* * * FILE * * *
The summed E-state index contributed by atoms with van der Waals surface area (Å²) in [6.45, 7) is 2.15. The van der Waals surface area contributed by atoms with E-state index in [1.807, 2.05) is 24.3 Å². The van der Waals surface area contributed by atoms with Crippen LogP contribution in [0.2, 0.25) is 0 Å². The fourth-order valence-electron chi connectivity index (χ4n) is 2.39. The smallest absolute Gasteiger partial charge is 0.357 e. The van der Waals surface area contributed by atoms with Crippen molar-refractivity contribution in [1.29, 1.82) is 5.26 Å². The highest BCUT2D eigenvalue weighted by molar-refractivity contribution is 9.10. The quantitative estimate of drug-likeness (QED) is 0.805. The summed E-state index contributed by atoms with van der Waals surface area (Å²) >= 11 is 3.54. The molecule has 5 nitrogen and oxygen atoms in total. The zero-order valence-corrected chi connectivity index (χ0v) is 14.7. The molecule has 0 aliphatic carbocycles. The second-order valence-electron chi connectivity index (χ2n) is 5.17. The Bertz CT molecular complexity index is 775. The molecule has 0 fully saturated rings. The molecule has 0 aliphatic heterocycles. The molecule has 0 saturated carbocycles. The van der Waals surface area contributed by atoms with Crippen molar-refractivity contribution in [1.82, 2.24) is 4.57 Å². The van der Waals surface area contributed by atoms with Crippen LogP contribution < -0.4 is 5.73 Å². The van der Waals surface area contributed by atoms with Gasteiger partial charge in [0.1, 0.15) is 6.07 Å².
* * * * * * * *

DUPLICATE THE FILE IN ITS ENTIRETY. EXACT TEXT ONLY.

The summed E-state index contributed by atoms with van der Waals surface area (Å²) in [6.45, 7) is 2.15. The van der Waals surface area contributed by atoms with E-state index in [1.807, 2.05) is 24.3 Å². The van der Waals surface area contributed by atoms with Crippen LogP contribution in [0.2, 0.25) is 0 Å². The fourth-order valence-electron chi connectivity index (χ4n) is 2.39. The smallest absolute Gasteiger partial charge is 0.357 e. The van der Waals surface area contributed by atoms with Crippen molar-refractivity contribution in [1.29, 1.82) is 5.26 Å². The highest BCUT2D eigenvalue weighted by molar-refractivity contribution is 9.10. The quantitative estimate of drug-likeness (QED) is 0.805. The summed E-state index contributed by atoms with van der Waals surface area (Å²) >= 11 is 3.54. The molecule has 5 nitrogen and oxygen atoms in total. The zero-order valence-corrected chi connectivity index (χ0v) is 14.7. The molecule has 0 aliphatic carbocycles. The second-order valence-electron chi connectivity index (χ2n) is 5.17. The Bertz CT molecular complexity index is 775. The molecule has 0 fully saturated rings. The molecule has 0 aliphatic heterocycles. The molecule has 0 saturated carbocycles. The van der Waals surface area contributed by atoms with Crippen molar-refractivity contribution in [1.82, 2.24) is 4.57 Å². The van der Waals surface area contributed by atoms with Crippen LogP contribution < -0.4 is 5.73 Å². The van der Waals surface area contributed by atoms with Gasteiger partial charge in [0.1, 0.15) is 6.07 Å².